NEW YORK — The New York Police Department has secretly labeled entire mosques as terrorist organizations, a designation that allows police to use informants to record sermons and spy on imams, often without specific evidence of criminal wrongdoing.
Designating an entire mosque as a terrorism enterprise means that anyone who attends prayer services there is a potential subject of an investigation and fair game for surveillance.
Since the 9/11 attacks, the NYPD has opened at least a dozen ‘‘terrorism enterprise investigations’’ into mosques, according to interviews and confidential police documents. Such a designation is a police tool intended to help investigate terrorist cells and the like.
Many such investigations stretch for years, allowing surveillance to continue even though the NYPD has never criminally charged a mosque or Islamic organization with operating as a terrorism enterprise.
The documents detail how, in its hunt for terrorists, the NYPD investigated countless innocent Muslims and put information about them in secret police files.
As a tactic, opening an enterprise investigation on a mosque is so potentially invasive that while the NYPD conducted at least a dozen, the FBI never did one, according to interviews with federal law enforcement officials.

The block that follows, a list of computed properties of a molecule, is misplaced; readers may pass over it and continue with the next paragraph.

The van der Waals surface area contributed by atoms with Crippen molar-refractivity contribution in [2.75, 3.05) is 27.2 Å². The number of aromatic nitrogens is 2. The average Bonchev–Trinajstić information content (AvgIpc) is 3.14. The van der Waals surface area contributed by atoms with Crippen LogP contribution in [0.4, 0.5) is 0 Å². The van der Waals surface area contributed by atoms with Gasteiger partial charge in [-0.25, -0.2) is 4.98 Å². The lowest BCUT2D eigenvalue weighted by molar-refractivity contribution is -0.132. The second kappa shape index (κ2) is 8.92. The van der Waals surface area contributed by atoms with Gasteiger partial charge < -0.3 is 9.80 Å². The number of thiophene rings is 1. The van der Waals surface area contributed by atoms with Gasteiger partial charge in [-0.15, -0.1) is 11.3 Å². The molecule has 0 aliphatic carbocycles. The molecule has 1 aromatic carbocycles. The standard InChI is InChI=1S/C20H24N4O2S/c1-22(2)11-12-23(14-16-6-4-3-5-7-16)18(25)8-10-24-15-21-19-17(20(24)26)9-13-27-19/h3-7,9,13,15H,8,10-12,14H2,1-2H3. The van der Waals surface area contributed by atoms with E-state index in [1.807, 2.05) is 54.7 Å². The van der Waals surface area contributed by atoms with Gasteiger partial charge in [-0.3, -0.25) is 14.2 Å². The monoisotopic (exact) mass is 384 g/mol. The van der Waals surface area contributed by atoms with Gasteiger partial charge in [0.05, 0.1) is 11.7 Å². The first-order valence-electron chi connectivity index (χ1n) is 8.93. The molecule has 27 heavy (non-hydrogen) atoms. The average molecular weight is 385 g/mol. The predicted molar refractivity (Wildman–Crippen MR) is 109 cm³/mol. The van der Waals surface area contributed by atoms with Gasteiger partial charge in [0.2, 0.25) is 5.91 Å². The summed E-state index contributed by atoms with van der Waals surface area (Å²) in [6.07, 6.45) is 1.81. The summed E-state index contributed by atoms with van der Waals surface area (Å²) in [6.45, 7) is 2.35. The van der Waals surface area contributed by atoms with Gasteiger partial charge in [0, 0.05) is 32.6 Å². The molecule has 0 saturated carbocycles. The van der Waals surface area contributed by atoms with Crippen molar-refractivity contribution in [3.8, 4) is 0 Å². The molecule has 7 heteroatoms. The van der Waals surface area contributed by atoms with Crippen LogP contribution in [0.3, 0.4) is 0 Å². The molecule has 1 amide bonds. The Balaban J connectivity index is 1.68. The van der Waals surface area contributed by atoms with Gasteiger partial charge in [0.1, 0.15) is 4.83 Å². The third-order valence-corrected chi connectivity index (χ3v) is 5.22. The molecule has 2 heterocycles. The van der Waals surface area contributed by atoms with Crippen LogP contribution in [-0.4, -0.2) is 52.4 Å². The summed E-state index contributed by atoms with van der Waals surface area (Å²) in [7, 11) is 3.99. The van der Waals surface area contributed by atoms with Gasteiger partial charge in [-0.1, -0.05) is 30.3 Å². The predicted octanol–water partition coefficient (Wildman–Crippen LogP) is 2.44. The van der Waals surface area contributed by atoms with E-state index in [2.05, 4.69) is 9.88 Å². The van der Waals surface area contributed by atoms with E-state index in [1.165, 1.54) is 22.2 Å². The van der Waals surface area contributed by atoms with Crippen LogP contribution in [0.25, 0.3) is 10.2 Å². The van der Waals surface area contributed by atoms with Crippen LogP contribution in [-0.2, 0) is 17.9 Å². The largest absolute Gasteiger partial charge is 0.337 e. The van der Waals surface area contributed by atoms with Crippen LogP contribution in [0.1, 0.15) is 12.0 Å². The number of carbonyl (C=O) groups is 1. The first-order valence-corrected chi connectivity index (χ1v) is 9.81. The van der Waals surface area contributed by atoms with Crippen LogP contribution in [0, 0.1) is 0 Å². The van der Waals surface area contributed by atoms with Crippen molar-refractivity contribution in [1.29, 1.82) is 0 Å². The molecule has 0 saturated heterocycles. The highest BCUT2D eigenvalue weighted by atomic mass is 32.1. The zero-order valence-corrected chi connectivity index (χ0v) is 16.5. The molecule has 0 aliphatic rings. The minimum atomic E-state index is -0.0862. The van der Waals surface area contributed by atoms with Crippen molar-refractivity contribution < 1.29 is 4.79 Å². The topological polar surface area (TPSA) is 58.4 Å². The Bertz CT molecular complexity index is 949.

The strategy has allowed the NYPD to send undercover officers into mosques and attempt to plant informants on the boards of mosques and at least one prominent Arab-American group in Brooklyn, whose executive director has worked with city officials, including Bill de Blasio, a front-runner for mayor.
De Blasio said Wednesday on Twitter that he was ‘‘deeply troubled NYPD has labelled entire mosques & Muslim orgs terror groups with seemingly no leads. Security AND liberty make us strong.’’
The revelations about the NYPD’s massive spying operations are in documents recently obtained by the Associated Press.
The disclosures come as the NYPD is fighting off lawsuits accusing it of engaging in racial profiling while combating crime. Earlier this month, a judge ruled that the department’s use of the stop-and-frisk tactic was unconstitutional.
The American Civil Liberties Union and two other groups have sued, saying the Muslim spying programs are unconstitutional and make Muslims afraid to practice their faith without police scrutiny.
Both Mayor Michael Bloomberg and Police Commissioner Raymond Kelly have denied those accusations.